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Lilac Oil: More Than Just for Fragrance

  [ 2 votes ]   [ Discuss This Article ]
By Dr. Mercola • • May 30, 2017

Lilac Oil: More Than Just for Fragrance

Reprinted with the kind permission of Dr. Mercola.

What Is Lilac Oil?

Lilac (Syringa) can refer to any of about 25 species of fragrant and beautiful garden shrubs and trees from the family Oleaceae. This plant is native to Eastern Europe and the temperate regions of Asia and are known to be hardy, easy-to-grow and low maintenance plants.

The common lilac, S. vulgaris, is the most popular and grows in temperate regions all over the world.1 The lilac plant has deep green leaves, leathery capsule-like fruits and oval clusters of colorful blooms. These flowers can come in different colors, such as purple, lavender, red, pink, creamy yellow and white. The plant can grow between 5 and 15 feet tall.

Lilac oil is usually pale purple, with a refreshing floral scent. A word of caution: Some lilac oils have synthetic fragrances that imitate the fragrance of lilacs, as the flowers actually cannot be distilled to make an essential oil.

Uses of Lilac Oil

The medicinal uses of lilac oil began in the 19th century. In America, it was used as a vermifuge to help eliminate intestinal worms, as well as an anti-periodic tonic (prevents diseases from occurring again).

Today, modern herbalists still use the essential oil of lilac to treat rashes, sunburn, minor cuts and scrapes and other skin ailments. It's also well-known for its aromatherapeutic uses.2 Lilac oil is a valuable addition to beauty products like lotions, soaps, shampoos and conditioners for its fragrance and calming effects. It is also added to cleaning products, as it adds a refreshing scent throughout your home.

Composition of Lilac Oil
(E)-ocimene is the major component of lilac, but furanoid terpene aldehyde (lilac aldehyde) and the corresponding alcohol, benzyl methyl ether, 1,4-dimethoxybenzene (hydroquinone dimethyl ether) and indole are the most characteristic components. The compound benzyl methyl ether is said to influence the diffusive aura of lilacs, especially in full bloom. It has an intense fruity-etheral odor, reminiscent of the top note in ylang-ylang oil.3
Benefits of Lilac Oil
Lilac oil has been praised for its many health benefits. As an aromatherapeutic oil, it's said to ward off symptoms of depression and anxiety, as its soothing fragrance takes the mind to a relaxed state. Lilac oil may also help in:4,5
•Preventing stomach-related disorders and killing intestinal worms
•Fighting bacterial and fungal infections
•Helping reduce age lines, wrinkles and sagging skin
•Preventing and treating malaria
How to Make Lilac Oil
Lilac oil is made by steam distilling the fruits and dried leaves of the lilac tree. If you want to make your own lilac oil at home, you can make lilac infusion oil.

Here's what to do:
1. Harvest a bunch of fresh lilac flowers.
2. Line a bowl with cheesecloth and place the blossoms on top.
3. Add 2 cups of water, making sure that all the lilacs are fully submerged. Cover the bowl and let it sit overnight.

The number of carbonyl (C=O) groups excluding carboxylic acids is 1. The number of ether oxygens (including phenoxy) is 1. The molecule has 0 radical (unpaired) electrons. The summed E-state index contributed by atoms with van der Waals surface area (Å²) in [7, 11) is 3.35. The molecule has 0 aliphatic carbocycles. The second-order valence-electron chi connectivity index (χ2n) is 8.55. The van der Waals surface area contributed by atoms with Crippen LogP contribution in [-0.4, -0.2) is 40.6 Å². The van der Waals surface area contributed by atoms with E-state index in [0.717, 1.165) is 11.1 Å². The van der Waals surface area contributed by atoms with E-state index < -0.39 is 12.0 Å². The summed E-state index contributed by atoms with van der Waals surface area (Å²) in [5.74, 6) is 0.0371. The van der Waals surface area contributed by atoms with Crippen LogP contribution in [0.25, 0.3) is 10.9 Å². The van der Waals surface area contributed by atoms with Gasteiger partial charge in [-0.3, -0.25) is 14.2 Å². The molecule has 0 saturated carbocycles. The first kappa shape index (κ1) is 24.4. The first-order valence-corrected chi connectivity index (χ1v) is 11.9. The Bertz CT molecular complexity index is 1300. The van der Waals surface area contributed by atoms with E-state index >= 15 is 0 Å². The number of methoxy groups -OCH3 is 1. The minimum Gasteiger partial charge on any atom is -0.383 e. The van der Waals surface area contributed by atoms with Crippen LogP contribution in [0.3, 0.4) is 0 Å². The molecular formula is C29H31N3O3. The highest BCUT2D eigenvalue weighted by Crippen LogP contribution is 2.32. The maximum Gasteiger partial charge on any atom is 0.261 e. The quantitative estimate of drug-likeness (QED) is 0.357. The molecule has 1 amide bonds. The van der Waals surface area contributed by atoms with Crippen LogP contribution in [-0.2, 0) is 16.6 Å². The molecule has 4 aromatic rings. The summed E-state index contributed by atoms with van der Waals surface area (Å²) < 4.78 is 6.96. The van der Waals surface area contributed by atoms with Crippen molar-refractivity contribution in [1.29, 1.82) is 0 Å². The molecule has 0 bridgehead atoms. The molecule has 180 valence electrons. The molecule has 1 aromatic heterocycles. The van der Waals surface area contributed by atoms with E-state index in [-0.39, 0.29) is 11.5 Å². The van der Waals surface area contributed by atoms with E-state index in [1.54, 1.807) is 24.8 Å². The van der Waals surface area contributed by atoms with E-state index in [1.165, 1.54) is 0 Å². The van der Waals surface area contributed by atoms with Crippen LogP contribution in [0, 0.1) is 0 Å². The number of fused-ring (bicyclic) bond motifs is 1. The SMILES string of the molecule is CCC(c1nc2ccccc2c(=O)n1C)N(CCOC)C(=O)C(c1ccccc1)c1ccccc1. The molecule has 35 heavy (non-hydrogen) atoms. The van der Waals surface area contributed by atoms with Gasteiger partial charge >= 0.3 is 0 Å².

4. The next day, draw the edges of the cheesecloth together and twist into a packet, with the flowers in the middle. Tie with a string.
5. Transfer the lilac water to a vessel and allow to boil. Put the sachet in the simmering water and let it boil for an hour. Let it cool.
6. Pour it into a bottle and add 5 drops of glycerin. Shake well.
How Does Lilac Oil Work?
Lilac oil's benefits can be attributed to its healing properties, namely sedative, tonic and antiseptic. You can use it in different ways, particularly:
•Diffused or inhaled. Adding a few drops in a burner will help relieve the symptoms of depression and anxiety.
•As a topical agent. Mix it with a safe carrier oil and apply to sunburn, rashes and wrinkles or use as a mild massage oil.
•Mixed in bath or beauty products. Add it to your favorite lotion or cream.
Is Lilac Oil Safe?
Lilac oil is safe as long as it's used properly and in moderation. As much as possible, dilute it in a safe carrier oil. I also recommend consulting a health care practitioner before using this oil, especially if you're dealing with any health problem. If using this oil topically, do a skin patch test (using a diluted version) first to see if you have any allergic response to the oil. If you are pregnant or breastfeeding, do not use lilac oil without your doctor's approval.
Young children are also ill-advised to use this oil.

Side Effects of Lilac Oil

Lilac oil may trigger skin infections if you have hypersensitive skin. It can turn red, become very itchy or even cause hives or rashes to develop. If you experience any of these symptoms, stop using the oil and seek medical attention immediately.

Sources and References

1 Encyclopedia Britannica
4 Style Craze September 7, 2015
5 Tandurust November 22, 2010

This article was brought to you by Dr. Mercola.
Founder of the world's #1 natural health site, he gives you the low-down on cholesterol. Discover why you actually need Cholesterol in this FREE report.
Dr. Mercola
Dr. Mercola

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